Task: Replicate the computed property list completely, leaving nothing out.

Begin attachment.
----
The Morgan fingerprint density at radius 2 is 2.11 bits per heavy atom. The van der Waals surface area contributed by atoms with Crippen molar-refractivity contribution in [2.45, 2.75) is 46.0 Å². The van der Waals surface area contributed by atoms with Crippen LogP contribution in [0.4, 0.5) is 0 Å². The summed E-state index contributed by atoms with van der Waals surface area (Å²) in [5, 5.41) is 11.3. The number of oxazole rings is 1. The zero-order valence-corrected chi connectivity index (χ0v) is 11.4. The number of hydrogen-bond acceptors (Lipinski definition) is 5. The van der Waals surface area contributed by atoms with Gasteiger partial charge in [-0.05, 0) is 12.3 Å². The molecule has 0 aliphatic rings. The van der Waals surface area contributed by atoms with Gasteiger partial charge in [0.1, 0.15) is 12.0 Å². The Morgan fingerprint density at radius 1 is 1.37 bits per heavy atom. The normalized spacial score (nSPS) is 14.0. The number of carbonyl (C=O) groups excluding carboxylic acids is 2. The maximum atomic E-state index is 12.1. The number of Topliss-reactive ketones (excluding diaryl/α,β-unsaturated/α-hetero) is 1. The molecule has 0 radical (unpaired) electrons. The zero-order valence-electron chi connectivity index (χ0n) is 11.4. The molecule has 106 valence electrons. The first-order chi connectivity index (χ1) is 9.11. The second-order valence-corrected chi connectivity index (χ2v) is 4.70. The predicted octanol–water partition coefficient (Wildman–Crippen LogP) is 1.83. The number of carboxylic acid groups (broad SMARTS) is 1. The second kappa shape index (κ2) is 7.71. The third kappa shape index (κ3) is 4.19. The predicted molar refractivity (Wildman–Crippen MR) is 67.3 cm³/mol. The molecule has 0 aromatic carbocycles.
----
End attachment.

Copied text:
The Morgan fingerprint density at radius 2 is 2.11 bits per heavy atom. The van der Waals surface area contributed by atoms with Crippen molar-refractivity contribution in [2.45, 2.75) is 46.0 Å². The van der Waals surface area contributed by atoms with Crippen LogP contribution in [0.4, 0.5) is 0 Å². The summed E-state index contributed by atoms with van der Waals surface area (Å²) in [5, 5.41) is 11.3. The number of oxazole rings is 1. The zero-order valence-corrected chi connectivity index (χ0v) is 11.4. The number of hydrogen-bond acceptors (Lipinski definition) is 5. The van der Waals surface area contributed by atoms with Gasteiger partial charge in [-0.05, 0) is 12.3 Å². The molecule has 0 aliphatic rings. The van der Waals surface area contributed by atoms with Gasteiger partial charge in [0.1, 0.15) is 12.0 Å². The Morgan fingerprint density at radius 1 is 1.37 bits per heavy atom. The normalized spacial score (nSPS) is 14.0. The number of carbonyl (C=O) groups excluding carboxylic acids is 2. The maximum atomic E-state index is 12.1. The number of Topliss-reactive ketones (excluding diaryl/α,β-unsaturated/α-hetero) is 1. The molecule has 0 radical (unpaired) electrons. The zero-order valence-electron chi connectivity index (χ0n) is 11.4. The molecule has 106 valence electrons. The first-order chi connectivity index (χ1) is 9.11. The second-order valence-corrected chi connectivity index (χ2v) is 4.70. The predicted octanol–water partition coefficient (Wildman–Crippen LogP) is 1.83. The number of carboxylic acid groups (broad SMARTS) is 1. The second kappa shape index (κ2) is 7.71. The third kappa shape index (κ3) is 4.19. The predicted molar refractivity (Wildman–Crippen MR) is 67.3 cm³/mol. The molecule has 0 aromatic carbocycles.